We’re well and truly into Autumn now, and it won’t be long before we slip into Winter.
If you’re one of the many people who suffer with the winter blues, or Seasonal Affective Disorder, then you might already be feeling like curling up and hibernating with a Game of Thrones boxset (while hoping that our winter doesn’t last anywhere near as long as the ones that Old Nan liked to talk about).
According to the NHS 1 in 15 people in the UK struggle with SAD.
So you’re really not alone in feeling down as the days get colder and the evenings get darker. It’s thought to be down to the fact that in the winter we’re exposed to less natural light, so our bodies produced more melatonin, making us feel more lethargic and generally a bit down.
There are some things you can do to help get you through though, because if you’re anything like me when it comes to binge-watching then that boxset won’t last you the whole winter.
A study carried out by Conner et al. last year found that creative activities can improve our sense of well-being.
Specifically, they found that engaging in a creative activity one day, leads to a boost in positive emotions the next day. And feeling better makes us more inclined to engage in those creative activities again, and so we feel another boost and so on in a lovely little upward spiral.
Don’t worry though, you don’t have to be an artist or even a particularly creative person to get these benefits. There are all sorts of creative activities you can try this winter that don’t require you to be amazingly skilled. Remember, no one will be judging your efforts when Spring rolls around!
So, to get your creative juices flowing, here are 7 different things you can try this Winter:
- Creative writing
Grab a blank notebook and a pen and get writing. Who knows, you might have a bestselling novel in you! If you’re not a natural story writer though you could try other forms of writing, like poetry. If traditional poetry feels too intimidating then give haikus a go, they’re pretty fun to put together!
You could also go down a slightly different route and write some letters to your children. Maybe put a little scrap book together, of your memories of what it was like waiting for them to arrive. Your favourite memories of them so far. Your hopes for their future. Anything goes really.
- Knitting and crocheting
These hobbies have had a bit of a revival in recent years, and have become a pretty trendy thing to know how to do. And there is something cosy about the idea of curling up on the sofa of an evening, with a load of wool and creating something.
If you’ve never done it before then you can get a book on knitting or crocheting for beginners easily enough, or check out some of the videos on YouTube to get you started. My friend has basically taught herself how to do it this year and what she makes now is amazing. If you want something to inspire you, check out her Etsy shop – JoJoDesignsOnline.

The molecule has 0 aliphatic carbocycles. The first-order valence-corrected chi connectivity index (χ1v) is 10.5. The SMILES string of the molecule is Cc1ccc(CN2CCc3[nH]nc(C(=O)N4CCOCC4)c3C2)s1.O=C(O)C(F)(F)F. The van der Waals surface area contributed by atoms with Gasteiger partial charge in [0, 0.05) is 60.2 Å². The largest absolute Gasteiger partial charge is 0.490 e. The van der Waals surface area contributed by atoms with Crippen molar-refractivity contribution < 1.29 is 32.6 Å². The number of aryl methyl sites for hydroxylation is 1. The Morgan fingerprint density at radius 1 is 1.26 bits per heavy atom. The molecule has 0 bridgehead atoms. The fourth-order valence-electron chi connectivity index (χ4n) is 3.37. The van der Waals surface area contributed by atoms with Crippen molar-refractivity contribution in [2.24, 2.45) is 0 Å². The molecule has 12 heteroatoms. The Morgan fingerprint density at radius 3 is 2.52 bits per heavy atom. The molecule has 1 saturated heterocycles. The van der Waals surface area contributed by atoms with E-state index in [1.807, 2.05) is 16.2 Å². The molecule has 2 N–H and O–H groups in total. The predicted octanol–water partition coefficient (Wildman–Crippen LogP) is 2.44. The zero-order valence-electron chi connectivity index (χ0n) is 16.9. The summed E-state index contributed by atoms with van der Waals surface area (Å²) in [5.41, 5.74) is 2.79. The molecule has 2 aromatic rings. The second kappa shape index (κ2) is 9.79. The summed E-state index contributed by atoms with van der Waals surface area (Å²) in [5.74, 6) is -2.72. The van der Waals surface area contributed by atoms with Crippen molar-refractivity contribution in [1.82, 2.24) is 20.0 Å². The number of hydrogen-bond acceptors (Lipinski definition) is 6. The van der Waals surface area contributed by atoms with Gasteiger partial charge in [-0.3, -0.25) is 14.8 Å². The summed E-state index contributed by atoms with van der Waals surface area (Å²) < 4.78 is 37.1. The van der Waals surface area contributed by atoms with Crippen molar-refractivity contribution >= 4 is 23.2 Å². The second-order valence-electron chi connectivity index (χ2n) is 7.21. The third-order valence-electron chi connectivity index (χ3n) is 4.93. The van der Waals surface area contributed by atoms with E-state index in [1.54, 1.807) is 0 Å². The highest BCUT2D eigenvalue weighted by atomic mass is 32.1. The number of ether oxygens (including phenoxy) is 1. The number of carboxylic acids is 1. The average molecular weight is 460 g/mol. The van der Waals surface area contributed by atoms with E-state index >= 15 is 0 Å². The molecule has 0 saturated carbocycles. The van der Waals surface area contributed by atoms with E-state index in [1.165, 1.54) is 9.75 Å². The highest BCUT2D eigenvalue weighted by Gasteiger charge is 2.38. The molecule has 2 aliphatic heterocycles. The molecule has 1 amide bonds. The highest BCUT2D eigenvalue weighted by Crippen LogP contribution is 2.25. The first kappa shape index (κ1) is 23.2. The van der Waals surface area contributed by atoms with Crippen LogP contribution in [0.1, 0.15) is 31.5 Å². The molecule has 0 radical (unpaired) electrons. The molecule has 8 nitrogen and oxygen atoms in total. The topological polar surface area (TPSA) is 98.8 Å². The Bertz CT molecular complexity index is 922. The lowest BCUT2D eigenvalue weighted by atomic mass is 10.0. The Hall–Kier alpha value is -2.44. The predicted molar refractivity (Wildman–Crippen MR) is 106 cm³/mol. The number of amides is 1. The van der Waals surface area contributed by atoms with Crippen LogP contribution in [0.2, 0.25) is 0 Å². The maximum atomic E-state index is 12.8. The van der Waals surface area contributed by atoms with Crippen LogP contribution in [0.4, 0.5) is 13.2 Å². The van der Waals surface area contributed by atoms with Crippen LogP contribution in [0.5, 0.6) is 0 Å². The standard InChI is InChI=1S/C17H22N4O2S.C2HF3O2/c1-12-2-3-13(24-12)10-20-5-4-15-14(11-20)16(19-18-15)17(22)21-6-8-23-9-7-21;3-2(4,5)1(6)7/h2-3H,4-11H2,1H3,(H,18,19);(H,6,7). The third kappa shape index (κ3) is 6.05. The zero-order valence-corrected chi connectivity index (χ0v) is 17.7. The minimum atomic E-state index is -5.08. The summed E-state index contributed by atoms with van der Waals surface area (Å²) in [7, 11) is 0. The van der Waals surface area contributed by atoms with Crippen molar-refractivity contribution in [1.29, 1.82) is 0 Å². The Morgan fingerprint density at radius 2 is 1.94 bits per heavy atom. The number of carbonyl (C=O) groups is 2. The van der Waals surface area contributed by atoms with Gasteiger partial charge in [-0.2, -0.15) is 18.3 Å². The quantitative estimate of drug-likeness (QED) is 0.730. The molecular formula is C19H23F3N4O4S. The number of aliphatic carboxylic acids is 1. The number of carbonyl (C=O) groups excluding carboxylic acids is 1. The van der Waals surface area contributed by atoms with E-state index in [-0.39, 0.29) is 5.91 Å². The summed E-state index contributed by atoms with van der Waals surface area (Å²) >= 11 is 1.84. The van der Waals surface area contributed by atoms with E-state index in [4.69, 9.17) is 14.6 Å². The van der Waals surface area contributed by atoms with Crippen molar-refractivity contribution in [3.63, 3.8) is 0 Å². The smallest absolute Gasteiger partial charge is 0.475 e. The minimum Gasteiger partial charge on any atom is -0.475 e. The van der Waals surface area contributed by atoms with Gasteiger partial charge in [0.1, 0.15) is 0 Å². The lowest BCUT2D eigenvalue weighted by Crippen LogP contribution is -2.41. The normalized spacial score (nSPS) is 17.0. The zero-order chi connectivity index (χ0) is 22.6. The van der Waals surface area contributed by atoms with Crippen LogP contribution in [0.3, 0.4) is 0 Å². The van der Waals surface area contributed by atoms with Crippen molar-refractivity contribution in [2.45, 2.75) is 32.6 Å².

Just remember to be kind to yourself, allow yourself to be a beginner. It might take some time and practice but once you’ve learnt the basics you’ll be away and the dark winter evenings will fly by!
- Cooking and baking
If you’d prefer a creative activity that gets you up off the sofa then cooking and baking could be the answer. Dig out your old family recipe book, or spend a bit of time on Pinterest to get some recipe inspiration, then get making!
To get you started, you could try my really easy slow cooker carrot and lentil soup which is so lovely and warming to eat on chilly winter days. Or if you’re more in the mood for something sweet, then my recipe for chocolate ginger bites should hit the spot!
- Drawing and sketching
For the more artistically inclined, grabbing a sketchbook and some pencils and getting sketching could be a great option. If you find yourself staring at the blank pages of your sketchbook, with inspiration not so easy to come by then Pinterest is your friend. Just search on there for something as simple as ‘what to draw’ and you’ll find so many ideas to get you going.
Taking the last idea one step further, you could give painting a go. There are so many options with painting that you’re bound to find a style to suit you. You might discover a natural talent for watercolour landscapes, you never know!
Even if paint-by-numbers is more your level, it really doesn’t matter, as long as you’re enjoying yourself and being creative.
- Playing an instrument/songwriting
Dig out your old recorder from your school days and see if you can still remember how to play three blind mice on it. Or step out of your comfort zone and find a local music teacher to help you learn something new. If writing is more your thing, then try your hand at songwriting instead. You could even team up with a musical friend to come up with a melody and some lyrics together.
I’ve saved one of my personal favourite creative activities for last. Photography can be such a great hobby for sparking your creativity. And I love how you can practice indoors on wet, gloomy days but it can also give you a push to get outside to capture some landscapes or fun outdoor photos of your family.
It doesn’t stop when you press the shutter either. Playing around with editing your photos can also be a lot of fun. Try various filters to find a style you like. See what photos work well as black and white rather than colour images. Then get some of your pictures printed and spend a few evenings sorting them into albums, designing a scrapbook around them or planning some fun ways to display them in your home.
Hopefully this post has inspired you to get a bit creative this winter, and that it goes some way in helping to keeping the winter blues at bay.
What are your favourite creative activities? Do you find you naturally spend more time doing them in the colder months?